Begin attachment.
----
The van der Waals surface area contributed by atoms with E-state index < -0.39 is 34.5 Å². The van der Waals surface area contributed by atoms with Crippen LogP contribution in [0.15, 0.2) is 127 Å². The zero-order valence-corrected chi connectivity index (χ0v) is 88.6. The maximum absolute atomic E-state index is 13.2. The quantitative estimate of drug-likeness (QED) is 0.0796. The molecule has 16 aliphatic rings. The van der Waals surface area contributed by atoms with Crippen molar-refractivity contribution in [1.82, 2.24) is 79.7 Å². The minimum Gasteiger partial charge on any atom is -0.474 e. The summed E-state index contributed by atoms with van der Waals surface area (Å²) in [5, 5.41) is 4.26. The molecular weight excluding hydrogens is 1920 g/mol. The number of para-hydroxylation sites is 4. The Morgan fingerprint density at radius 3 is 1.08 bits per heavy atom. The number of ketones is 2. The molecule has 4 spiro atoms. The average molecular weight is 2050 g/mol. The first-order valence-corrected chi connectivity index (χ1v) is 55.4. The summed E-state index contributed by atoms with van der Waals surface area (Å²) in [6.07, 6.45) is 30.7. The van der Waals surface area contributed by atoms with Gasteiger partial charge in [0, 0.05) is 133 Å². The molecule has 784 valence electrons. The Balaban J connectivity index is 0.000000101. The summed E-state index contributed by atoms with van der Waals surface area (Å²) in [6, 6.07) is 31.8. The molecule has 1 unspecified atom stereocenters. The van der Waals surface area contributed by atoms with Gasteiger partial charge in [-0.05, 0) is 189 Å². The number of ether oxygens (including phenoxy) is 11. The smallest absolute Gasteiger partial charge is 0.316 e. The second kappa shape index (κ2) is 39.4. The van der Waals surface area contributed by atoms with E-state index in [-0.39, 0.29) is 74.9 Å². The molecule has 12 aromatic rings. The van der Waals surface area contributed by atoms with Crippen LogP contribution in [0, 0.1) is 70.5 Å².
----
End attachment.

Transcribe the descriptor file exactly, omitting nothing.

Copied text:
The van der Waals surface area contributed by atoms with E-state index < -0.39 is 34.5 Å². The van der Waals surface area contributed by atoms with Crippen LogP contribution in [0.15, 0.2) is 127 Å². The zero-order valence-corrected chi connectivity index (χ0v) is 88.6. The maximum absolute atomic E-state index is 13.2. The quantitative estimate of drug-likeness (QED) is 0.0796. The molecule has 16 aliphatic rings. The van der Waals surface area contributed by atoms with Crippen molar-refractivity contribution in [1.82, 2.24) is 79.7 Å². The minimum Gasteiger partial charge on any atom is -0.474 e. The summed E-state index contributed by atoms with van der Waals surface area (Å²) in [5, 5.41) is 4.26. The molecular weight excluding hydrogens is 1920 g/mol. The number of para-hydroxylation sites is 4. The Morgan fingerprint density at radius 3 is 1.08 bits per heavy atom. The number of ketones is 2. The molecule has 4 spiro atoms. The average molecular weight is 2050 g/mol. The first-order valence-corrected chi connectivity index (χ1v) is 55.4. The summed E-state index contributed by atoms with van der Waals surface area (Å²) in [6.07, 6.45) is 30.7. The van der Waals surface area contributed by atoms with Gasteiger partial charge in [0, 0.05) is 133 Å². The molecule has 784 valence electrons. The Balaban J connectivity index is 0.000000101. The summed E-state index contributed by atoms with van der Waals surface area (Å²) in [6, 6.07) is 31.8. The molecule has 1 unspecified atom stereocenters. The van der Waals surface area contributed by atoms with Gasteiger partial charge in [-0.05, 0) is 189 Å². The number of ether oxygens (including phenoxy) is 11. The smallest absolute Gasteiger partial charge is 0.316 e. The second kappa shape index (κ2) is 39.4. The van der Waals surface area contributed by atoms with E-state index in [-0.39, 0.29) is 74.9 Å². The molecule has 12 aromatic rings. The van der Waals surface area contributed by atoms with Crippen LogP contribution in [0, 0.1) is 70.5 Å².